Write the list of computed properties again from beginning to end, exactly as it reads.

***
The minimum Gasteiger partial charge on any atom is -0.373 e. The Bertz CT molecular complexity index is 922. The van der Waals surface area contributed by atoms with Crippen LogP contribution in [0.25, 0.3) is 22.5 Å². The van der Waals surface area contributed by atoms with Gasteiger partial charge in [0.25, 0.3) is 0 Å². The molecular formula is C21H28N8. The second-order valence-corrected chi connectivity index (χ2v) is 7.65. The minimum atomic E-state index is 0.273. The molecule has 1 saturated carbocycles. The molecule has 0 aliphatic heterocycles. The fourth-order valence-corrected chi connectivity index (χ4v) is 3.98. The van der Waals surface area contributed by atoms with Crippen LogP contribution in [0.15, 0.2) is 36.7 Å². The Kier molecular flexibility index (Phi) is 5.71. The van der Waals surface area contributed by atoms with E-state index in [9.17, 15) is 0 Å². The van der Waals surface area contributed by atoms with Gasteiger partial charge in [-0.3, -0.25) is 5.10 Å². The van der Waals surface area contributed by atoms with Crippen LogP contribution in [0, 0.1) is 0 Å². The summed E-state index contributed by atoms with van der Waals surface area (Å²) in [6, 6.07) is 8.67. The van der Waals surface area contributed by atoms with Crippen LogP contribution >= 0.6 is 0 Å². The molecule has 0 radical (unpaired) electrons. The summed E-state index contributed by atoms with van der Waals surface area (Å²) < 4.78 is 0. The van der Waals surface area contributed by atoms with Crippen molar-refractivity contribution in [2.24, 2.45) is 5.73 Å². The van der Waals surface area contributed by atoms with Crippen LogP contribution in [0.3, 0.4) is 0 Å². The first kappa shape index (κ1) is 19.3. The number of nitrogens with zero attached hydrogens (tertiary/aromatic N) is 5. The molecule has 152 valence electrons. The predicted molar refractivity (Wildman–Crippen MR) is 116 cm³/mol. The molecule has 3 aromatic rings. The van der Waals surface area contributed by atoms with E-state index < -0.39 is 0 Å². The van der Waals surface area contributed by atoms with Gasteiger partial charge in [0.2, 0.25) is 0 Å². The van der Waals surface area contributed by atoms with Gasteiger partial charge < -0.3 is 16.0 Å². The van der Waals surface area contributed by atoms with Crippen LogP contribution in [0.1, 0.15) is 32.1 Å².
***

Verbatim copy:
The minimum Gasteiger partial charge on any atom is -0.373 e. The Bertz CT molecular complexity index is 922. The van der Waals surface area contributed by atoms with Crippen LogP contribution in [0.25, 0.3) is 22.5 Å². The van der Waals surface area contributed by atoms with Gasteiger partial charge in [0.25, 0.3) is 0 Å². The molecular formula is C21H28N8. The second-order valence-corrected chi connectivity index (χ2v) is 7.65. The minimum atomic E-state index is 0.273. The molecule has 1 saturated carbocycles. The molecule has 0 aliphatic heterocycles. The fourth-order valence-corrected chi connectivity index (χ4v) is 3.98. The van der Waals surface area contributed by atoms with Crippen LogP contribution in [0.15, 0.2) is 36.7 Å². The Kier molecular flexibility index (Phi) is 5.71. The van der Waals surface area contributed by atoms with E-state index in [9.17, 15) is 0 Å². The van der Waals surface area contributed by atoms with Gasteiger partial charge in [-0.3, -0.25) is 5.10 Å². The van der Waals surface area contributed by atoms with Crippen LogP contribution in [0, 0.1) is 0 Å². The summed E-state index contributed by atoms with van der Waals surface area (Å²) in [6, 6.07) is 8.67. The van der Waals surface area contributed by atoms with Crippen LogP contribution >= 0.6 is 0 Å². The molecule has 0 radical (unpaired) electrons. The summed E-state index contributed by atoms with van der Waals surface area (Å²) < 4.78 is 0. The van der Waals surface area contributed by atoms with Crippen molar-refractivity contribution in [2.24, 2.45) is 5.73 Å². The van der Waals surface area contributed by atoms with Crippen LogP contribution in [0.3, 0.4) is 0 Å². The first kappa shape index (κ1) is 19.3. The number of nitrogens with zero attached hydrogens (tertiary/aromatic N) is 5. The molecule has 152 valence electrons. The predicted molar refractivity (Wildman–Crippen MR) is 116 cm³/mol. The molecule has 3 aromatic rings. The van der Waals surface area contributed by atoms with E-state index < -0.39 is 0 Å². The van der Waals surface area contributed by atoms with Gasteiger partial charge in [0.2, 0.25) is 0 Å². The van der Waals surface area contributed by atoms with Gasteiger partial charge < -0.3 is 16.0 Å². The van der Waals surface area contributed by atoms with Crippen LogP contribution in [0.1, 0.15) is 32.1 Å².